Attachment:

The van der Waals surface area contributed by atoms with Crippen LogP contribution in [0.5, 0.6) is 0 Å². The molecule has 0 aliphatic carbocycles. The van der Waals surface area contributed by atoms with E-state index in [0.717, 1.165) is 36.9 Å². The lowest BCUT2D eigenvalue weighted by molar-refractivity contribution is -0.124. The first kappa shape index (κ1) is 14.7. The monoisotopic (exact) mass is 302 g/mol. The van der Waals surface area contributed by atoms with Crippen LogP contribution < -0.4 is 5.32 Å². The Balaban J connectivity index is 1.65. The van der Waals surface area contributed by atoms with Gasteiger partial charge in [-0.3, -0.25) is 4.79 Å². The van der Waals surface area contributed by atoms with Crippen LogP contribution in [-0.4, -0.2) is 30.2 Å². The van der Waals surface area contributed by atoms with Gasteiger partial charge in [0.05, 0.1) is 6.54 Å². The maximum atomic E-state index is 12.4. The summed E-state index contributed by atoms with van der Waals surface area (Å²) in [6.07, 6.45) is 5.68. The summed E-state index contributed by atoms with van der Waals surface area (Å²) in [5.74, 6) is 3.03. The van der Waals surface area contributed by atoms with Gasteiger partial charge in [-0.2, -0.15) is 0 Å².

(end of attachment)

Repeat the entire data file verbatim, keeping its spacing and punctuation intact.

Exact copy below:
The van der Waals surface area contributed by atoms with Crippen LogP contribution in [0.5, 0.6) is 0 Å². The molecule has 0 aliphatic carbocycles. The van der Waals surface area contributed by atoms with E-state index in [0.717, 1.165) is 36.9 Å². The lowest BCUT2D eigenvalue weighted by molar-refractivity contribution is -0.124. The first kappa shape index (κ1) is 14.7. The monoisotopic (exact) mass is 302 g/mol. The van der Waals surface area contributed by atoms with Crippen LogP contribution < -0.4 is 5.32 Å². The Balaban J connectivity index is 1.65. The van der Waals surface area contributed by atoms with Gasteiger partial charge in [-0.3, -0.25) is 4.79 Å². The van der Waals surface area contributed by atoms with Crippen LogP contribution in [-0.4, -0.2) is 30.2 Å². The van der Waals surface area contributed by atoms with Gasteiger partial charge in [0.05, 0.1) is 6.54 Å². The maximum atomic E-state index is 12.4. The summed E-state index contributed by atoms with van der Waals surface area (Å²) in [6.07, 6.45) is 5.68. The summed E-state index contributed by atoms with van der Waals surface area (Å²) in [5.74, 6) is 3.03. The van der Waals surface area contributed by atoms with Gasteiger partial charge in [-0.2, -0.15) is 0 Å².